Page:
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The Need For Sustainability

by Chris Hinyub, published

By ignoring the principles of sustainability, our current industrial-farming model is destined to collapse. To understand the need for sustainability in our food policy is to make the first, crucial step toward renewal of our farm system.

To change the way Californians grow, process, distribute and buy their food, it will take a groundswell of consumer support to make the paradigm shift to local food economies. This change in mindset can only come through educational campaigns before it comes through economic necessity. If every Californian understood the concept of sustainable agriculture, its importance and implications, there would not be much need for new laws, as such information would surely invigorate sweeping change in consumer and producer habits from the bottom up. That said, it is important to reaffirm the costs, both plain and hidden, that we as consumers pay to a global food cartel that is currently endangering our chances of survival as a species. To aim away from these things, as a society, toward sustainability in the broadest sense of the word – vitality over an extended period of time – is to immediately protest the status quo.

The conventional farming model used throughout the industrialized world relies heavily on petrochemical externalities and is not applicable to natural systems, at least for any reassuring duration of time. And good farming, as thousands of years of human husbandry bears testimony, is reliant on a natural model. Such natural systems operate very differently than our conventional, exploitive approach. The condition of sustainability is never asked of in a natural setting, it is demanded. Sustainability requires return of organic materials to the earth, the maintenance of a balance between forest and pasture so the water table is accessible to agricultural pursuits, local and intimate knowledge of land and its terrain so as best to retain its naturally occurring biodiversity, and so much nuanced knowledge of particular locations and their climates that it requires a rejection of the blanket-approach strategy of industrial Ag and its supporting policies of food production.

The current model degrades the nutritional content of the food we eat by relying on “toxic rescue chemistry” to supplant the natural processes of living soil. Millions of tons of synthetic fertilizers and pesticides stifle the work of beneficial microorganisms that dwell in and sustain the fertility of the soil. Heavy machine dependent operations further exacerbate topsoil depletion, placing future generations at greater risk of famine. This model also degrades the people involved in agriculture by subjugating farm owners and farm laborers to feudalistic commodity price controls and thus diminishing returns under increasing global competition. It disperses rural communities as can be seen in the eschewing of millions of small farmers and their family’s from the land into congested cities since the mid-twentieth century. Coinciding with this record setting forced migration was the dramatic consolidation of these lands into the hands of fewer individuals and corporations.

Highlighting the dangers of this corporate concentration of power over our food system, Christopher D. Cook, author of
Diet for a Dead Planet, summarizes the quantifiable “hidden costs” of global agribusiness:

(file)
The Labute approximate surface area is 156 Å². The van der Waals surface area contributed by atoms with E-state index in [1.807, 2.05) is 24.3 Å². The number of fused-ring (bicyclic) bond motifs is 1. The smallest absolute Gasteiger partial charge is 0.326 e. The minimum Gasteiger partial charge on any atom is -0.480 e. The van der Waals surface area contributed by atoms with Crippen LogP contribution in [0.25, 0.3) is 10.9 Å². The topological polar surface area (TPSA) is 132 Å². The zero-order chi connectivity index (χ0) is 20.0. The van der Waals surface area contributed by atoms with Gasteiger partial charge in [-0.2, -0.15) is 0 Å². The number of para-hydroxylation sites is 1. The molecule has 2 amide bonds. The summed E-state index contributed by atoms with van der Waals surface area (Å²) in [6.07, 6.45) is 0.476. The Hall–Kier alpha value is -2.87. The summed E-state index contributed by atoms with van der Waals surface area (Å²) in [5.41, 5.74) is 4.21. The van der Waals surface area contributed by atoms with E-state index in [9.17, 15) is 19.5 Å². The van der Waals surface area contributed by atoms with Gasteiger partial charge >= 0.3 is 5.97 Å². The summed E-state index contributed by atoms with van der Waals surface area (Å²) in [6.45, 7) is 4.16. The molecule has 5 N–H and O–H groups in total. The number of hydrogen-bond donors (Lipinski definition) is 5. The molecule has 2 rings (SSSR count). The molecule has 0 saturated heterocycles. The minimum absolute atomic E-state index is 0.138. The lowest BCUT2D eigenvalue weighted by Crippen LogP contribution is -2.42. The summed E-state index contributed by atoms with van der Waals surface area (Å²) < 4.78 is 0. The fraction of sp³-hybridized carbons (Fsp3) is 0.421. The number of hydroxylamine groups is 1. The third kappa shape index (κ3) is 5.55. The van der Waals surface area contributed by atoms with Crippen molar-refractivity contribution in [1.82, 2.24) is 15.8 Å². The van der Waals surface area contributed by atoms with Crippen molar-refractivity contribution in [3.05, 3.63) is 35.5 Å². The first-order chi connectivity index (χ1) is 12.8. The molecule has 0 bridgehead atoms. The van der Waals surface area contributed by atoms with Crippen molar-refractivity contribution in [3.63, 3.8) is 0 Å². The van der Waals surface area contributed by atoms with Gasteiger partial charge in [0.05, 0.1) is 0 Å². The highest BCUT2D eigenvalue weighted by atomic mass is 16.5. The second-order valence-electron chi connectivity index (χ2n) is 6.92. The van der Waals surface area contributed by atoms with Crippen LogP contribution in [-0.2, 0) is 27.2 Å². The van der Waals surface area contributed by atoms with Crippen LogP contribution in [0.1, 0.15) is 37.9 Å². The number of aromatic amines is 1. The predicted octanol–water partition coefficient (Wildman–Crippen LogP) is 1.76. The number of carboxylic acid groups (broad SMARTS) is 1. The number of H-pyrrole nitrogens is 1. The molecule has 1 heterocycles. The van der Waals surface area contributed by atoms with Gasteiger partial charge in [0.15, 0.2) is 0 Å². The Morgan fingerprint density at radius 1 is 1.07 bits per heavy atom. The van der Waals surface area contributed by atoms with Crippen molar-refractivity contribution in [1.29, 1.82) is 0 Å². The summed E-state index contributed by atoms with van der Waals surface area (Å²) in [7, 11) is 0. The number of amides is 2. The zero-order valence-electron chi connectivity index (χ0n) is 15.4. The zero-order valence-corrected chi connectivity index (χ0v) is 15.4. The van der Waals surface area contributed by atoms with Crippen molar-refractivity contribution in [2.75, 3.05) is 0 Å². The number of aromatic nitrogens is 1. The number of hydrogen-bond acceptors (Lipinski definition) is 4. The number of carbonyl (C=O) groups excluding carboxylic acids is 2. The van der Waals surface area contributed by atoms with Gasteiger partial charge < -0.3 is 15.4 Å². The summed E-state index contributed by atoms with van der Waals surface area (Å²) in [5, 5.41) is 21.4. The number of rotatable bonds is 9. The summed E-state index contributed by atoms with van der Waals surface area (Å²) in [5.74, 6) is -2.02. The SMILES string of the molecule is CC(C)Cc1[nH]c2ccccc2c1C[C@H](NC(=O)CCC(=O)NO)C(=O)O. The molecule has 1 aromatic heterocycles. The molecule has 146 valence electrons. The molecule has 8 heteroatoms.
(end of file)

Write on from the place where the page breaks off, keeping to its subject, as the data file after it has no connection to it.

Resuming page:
Food in America seems at first glance bountiful and, for most, fairly inexpensive. But behind the grocery receipt, the costs of today’s corporate-controlled food supply are staggering. Foodborne illnesses cost more than $30 billion a year in treatment and lost work time. We spend $78 billion annually in medical expenses for diseases associated with diet and physical inactivity — now the second-leading cause of preventable deaths; two thirds of all Americans are overweight, 30% are medically defined as obese. Nearly $20?billion in public money goes to farm subsidy payments, two thirds of which go to the top 10% of growers. Untold millions more are spent covering emergency room costs for uninsured food-industry workers, tens of thousands of whom are injured on the job each year; and cleaning up massive animal-waste spills from factory farms, which have become the top polluter of America’s waterways.

These “taxes” are fleecing Americans at a crucial time in our history. The only way to right the ship and ensure that people can afford to eat is to return to sound policy. This means incentives for producers to grow sustainably (i.e. scaled down), sell locally and have the price setting power that only the supranational commodity traders posses at this time.

What this really entails is dispossessing federal agencies and their agribusiness allies of centralized power over our food supply by instituting local food policies that offer incentives for the creation of more small farms and streamlined local food distribution channels that undercut the current international infrastructure. California, with its already diverse yield of agricultural products and its burgeoning local food movement, is in the best possible position to make these policies an everyday reality and create a model Farm Bill of its own; only, one that invigorates the countryside and keeps its participants in good health. The result would be the economic reunion of rural California with its suburban and urban counterparts. The goal in facilitating such beneficial marketplace relationships is complete food independence for California and the best model of food policy for the rest of the nation.

In my next installment, I will discuss policies that can be put into place immediately to effectively establish a food system that is California’s very own.

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